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The Möbius Sequence

Mobius Sequence

Chapter 1

Wednesday, June 7
Angel's Landing
Zion National Park, Utah

Acrophobia be damned.

Mallory Lowe knew the notorious knife-ridge was all that separated her from the safe haven of the valley and the summit of Angel's Landing. And every destination had a path. Any analytic geometry student could easily graph her journey on the X-Y plane, beginning with her morning coffee at the hotel to the exact point where she now stood. The curve would be gentle at first, slight slope and then rise sharply, correlating flawlessly with her increasing heartrate.

The text she had received two days earlier provided the incentive she needed to again attempt one of the most intimidating hikes in any national park. She recalled it verbatim:

Mallory, I'll be hiking Angel's Landing on Wednesday. I understand you're in the area. How about reminiscing old times with a view? I know you'll succeed this time.

Tom Haley

Tom, what a treat that would be. She felt her pulse quicken as she gazed upon the knife-ridge, bisecting the sheer twelve hundred foot cliffs plummeting off each side. Any miscalculation would guarantee sure death. She took little time to consider that point. Firmly clutching the safety chain hanging between pipes embedded into the sandstone, she allowed her impetuous nature to dissolve as she drifted into a meditative state. Her mathematical mind swiftly calculated the hyperbolic equation describing the chain's curve, a series of graceful catenaries blazing in the sun.

It was now or never.

One foot over the other, she inched along, her New Balance sneakers securely gripping the cross-bedded rock. The equation kept repeating itself, recalculating in her head as she slid her hand along each section of chain—arc length...curvature...tangential angle...arc length—her thoughts a million miles away from the drop-offs on each side. After thirty feet, the ridge widened enough to grant a small sense of security. She released her grip, bent over and kissed the chain. She was relieved. The strong, euphoric mood coursing through her body wouldn't last forever—yet, at this moment, nothing could silence it.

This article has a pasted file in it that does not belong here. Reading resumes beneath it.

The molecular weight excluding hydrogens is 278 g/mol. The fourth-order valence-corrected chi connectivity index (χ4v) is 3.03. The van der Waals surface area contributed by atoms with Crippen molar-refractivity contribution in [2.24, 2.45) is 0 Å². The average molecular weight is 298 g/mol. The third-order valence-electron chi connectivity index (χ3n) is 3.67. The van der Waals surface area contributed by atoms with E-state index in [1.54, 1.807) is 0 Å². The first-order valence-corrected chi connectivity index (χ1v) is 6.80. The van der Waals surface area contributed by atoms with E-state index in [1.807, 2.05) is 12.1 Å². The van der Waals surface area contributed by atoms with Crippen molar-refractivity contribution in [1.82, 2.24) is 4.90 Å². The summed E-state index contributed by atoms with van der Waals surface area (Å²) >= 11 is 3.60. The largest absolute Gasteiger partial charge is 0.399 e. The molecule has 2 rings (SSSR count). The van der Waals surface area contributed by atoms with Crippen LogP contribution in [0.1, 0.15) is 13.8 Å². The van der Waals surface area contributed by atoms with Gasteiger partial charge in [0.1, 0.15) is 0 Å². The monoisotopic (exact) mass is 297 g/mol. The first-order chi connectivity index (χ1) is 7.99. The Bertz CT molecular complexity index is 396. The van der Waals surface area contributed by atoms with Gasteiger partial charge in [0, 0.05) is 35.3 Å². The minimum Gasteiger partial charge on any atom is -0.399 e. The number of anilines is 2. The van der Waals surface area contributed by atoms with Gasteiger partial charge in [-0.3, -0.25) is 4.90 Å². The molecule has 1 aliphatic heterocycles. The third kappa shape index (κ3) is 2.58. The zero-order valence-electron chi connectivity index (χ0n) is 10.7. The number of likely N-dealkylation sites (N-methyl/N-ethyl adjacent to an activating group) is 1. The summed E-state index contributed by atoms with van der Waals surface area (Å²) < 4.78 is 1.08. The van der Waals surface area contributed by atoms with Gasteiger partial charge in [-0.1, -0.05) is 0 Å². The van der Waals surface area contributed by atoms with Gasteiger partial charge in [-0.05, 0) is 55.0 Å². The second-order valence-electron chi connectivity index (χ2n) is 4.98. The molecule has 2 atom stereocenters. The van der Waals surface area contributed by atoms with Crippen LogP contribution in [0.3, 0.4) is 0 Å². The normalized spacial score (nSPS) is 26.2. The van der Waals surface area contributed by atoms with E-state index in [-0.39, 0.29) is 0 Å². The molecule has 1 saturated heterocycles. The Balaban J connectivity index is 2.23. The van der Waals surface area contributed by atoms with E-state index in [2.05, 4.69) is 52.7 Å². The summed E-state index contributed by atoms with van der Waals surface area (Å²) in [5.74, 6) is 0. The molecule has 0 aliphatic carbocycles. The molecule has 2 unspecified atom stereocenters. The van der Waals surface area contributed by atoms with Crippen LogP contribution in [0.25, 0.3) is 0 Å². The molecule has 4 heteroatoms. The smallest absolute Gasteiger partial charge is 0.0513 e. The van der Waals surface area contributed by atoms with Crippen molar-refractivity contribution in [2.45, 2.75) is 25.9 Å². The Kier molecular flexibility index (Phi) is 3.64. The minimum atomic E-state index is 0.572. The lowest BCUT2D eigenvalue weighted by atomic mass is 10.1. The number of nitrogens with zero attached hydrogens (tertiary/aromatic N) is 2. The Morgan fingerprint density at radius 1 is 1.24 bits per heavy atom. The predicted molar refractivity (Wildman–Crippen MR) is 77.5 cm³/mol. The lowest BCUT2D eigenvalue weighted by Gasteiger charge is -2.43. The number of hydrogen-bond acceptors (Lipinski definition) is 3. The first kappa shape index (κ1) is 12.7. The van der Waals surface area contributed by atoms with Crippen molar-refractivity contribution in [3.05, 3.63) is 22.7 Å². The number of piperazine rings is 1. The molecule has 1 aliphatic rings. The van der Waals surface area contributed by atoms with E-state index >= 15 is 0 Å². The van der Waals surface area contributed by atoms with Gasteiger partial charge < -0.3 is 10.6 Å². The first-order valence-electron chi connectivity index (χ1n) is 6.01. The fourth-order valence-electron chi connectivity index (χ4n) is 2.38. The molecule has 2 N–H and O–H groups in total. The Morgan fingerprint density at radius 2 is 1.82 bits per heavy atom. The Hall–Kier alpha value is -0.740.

She pulled a water bottle from her pack, drew a long, wet drink and continued up the trail punctuated by a few gnarled pinyon pines rooted in rocky crevices. A light breeze blew across her face. Arriving at the summit, she saw daredevil chipmunks beg for handouts from lounging hikers. A fat lizard scurried across her path disappearing over the edge.

Taking a deep breath, she mopped the sweat off her brow. Overhead, the hot midday sun polished the surrounding canyon walls with brilliant hues of crimson and chocolate, a far cry from the rounded promontories of the Wichita Mountains rising above the plains of Oklahoma. On rare occasions she would escape her family's struggling cotton farm and explore those rocky crags, imagining what life could be away from the hard times her family endured. Zion, like other remarkable places, was an awe-inspiring, one-of-a-kind seductive magnificence, a place where hardship never reared its ugly head.

Relaxed, watching the Virgin River meander down the Zion Valley far below, she noticed a man wearing a wide-brim hat walking her way. The familiarity of his lopsided gait and lean build made her smile. He approached with the eagerness of a long-lost friend.

"Tom, it really is you," she said, wrapping him in a hug.

"Mallory, after all this time, I—" he fumbled to complete the sentence.

"When was it, six, seven years? You tried to coax me across the knife-ridge. I froze, couldn't budge."

"I never doubted you'd finally conquer it. Congratulations."

"Your text was a surprise. It challenged me and you know I never turn down a challenge."

She saw the trace of a smile.

"You still at UNLV?"

"Still living at Mountain Springs, retired four years ago." He took off his hat and combed his hand through his thinning gray hair. "It's good to see you, Mallory." He sat down on a sandstone pedestal. "I called friends in the math department at CU. They had your vacation itinerary and were gracious enough to share it with me. Timing was perfect, so I sent you the text."

"But why not meet in town. We could have a drink or two?" She slid next to him, curious as hell.

"I kinda like it up here. It's like, you know...a sanctuary."

"Tom, what's going on?" She stared at his troubled gray eyes. "Something's on your mind. For an engineer, you don't hide it well."

"...Katie and I not seeing eye to eye, you know the difficulty we've had communicating." He frowned. "She won't return my calls. I'm concerned."